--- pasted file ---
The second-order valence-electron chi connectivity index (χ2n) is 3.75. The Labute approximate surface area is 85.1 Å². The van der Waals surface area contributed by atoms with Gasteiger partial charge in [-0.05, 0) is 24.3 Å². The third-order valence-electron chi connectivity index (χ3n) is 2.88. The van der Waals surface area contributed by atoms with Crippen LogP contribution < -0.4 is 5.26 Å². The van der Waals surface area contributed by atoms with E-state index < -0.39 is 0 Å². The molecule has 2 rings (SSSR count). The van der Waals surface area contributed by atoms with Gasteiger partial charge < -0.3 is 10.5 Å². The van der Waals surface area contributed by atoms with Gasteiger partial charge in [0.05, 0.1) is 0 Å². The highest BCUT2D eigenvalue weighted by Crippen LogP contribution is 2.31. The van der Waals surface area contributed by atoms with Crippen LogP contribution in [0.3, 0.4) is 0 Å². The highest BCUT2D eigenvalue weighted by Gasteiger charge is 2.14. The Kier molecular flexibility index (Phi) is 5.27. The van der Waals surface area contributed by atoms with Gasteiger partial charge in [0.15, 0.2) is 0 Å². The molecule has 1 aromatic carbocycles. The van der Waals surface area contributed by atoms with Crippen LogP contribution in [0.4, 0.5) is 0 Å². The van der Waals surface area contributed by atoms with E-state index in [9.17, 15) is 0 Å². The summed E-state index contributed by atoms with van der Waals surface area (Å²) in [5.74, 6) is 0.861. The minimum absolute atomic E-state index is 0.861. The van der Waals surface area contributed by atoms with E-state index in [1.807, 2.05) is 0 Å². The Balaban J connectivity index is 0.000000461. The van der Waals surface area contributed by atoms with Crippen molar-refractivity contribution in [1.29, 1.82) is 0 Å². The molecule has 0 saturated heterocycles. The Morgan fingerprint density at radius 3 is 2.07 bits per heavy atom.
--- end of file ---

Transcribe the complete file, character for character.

The second-order valence-electron chi connectivity index (χ2n) is 3.75. The Labute approximate surface area is 85.1 Å². The van der Waals surface area contributed by atoms with Gasteiger partial charge in [-0.05, 0) is 24.3 Å². The third-order valence-electron chi connectivity index (χ3n) is 2.88. The van der Waals surface area contributed by atoms with Crippen LogP contribution < -0.4 is 5.26 Å². The van der Waals surface area contributed by atoms with E-state index < -0.39 is 0 Å². The molecule has 2 rings (SSSR count). The van der Waals surface area contributed by atoms with Gasteiger partial charge < -0.3 is 10.5 Å². The van der Waals surface area contributed by atoms with Gasteiger partial charge in [0.05, 0.1) is 0 Å². The highest BCUT2D eigenvalue weighted by Crippen LogP contribution is 2.31. The van der Waals surface area contributed by atoms with Crippen LogP contribution in [0.3, 0.4) is 0 Å². The highest BCUT2D eigenvalue weighted by Gasteiger charge is 2.14. The Kier molecular flexibility index (Phi) is 5.27. The van der Waals surface area contributed by atoms with Gasteiger partial charge in [0.15, 0.2) is 0 Å². The molecule has 1 aromatic carbocycles. The van der Waals surface area contributed by atoms with Crippen LogP contribution in [0.4, 0.5) is 0 Å². The van der Waals surface area contributed by atoms with E-state index in [9.17, 15) is 0 Å². The summed E-state index contributed by atoms with van der Waals surface area (Å²) in [5.74, 6) is 0.861. The minimum absolute atomic E-state index is 0.861. The van der Waals surface area contributed by atoms with E-state index in [1.807, 2.05) is 0 Å². The Balaban J connectivity index is 0.000000461. The van der Waals surface area contributed by atoms with Crippen molar-refractivity contribution in [1.29, 1.82) is 0 Å². The molecule has 0 saturated heterocycles. The Morgan fingerprint density at radius 3 is 2.07 bits per heavy atom.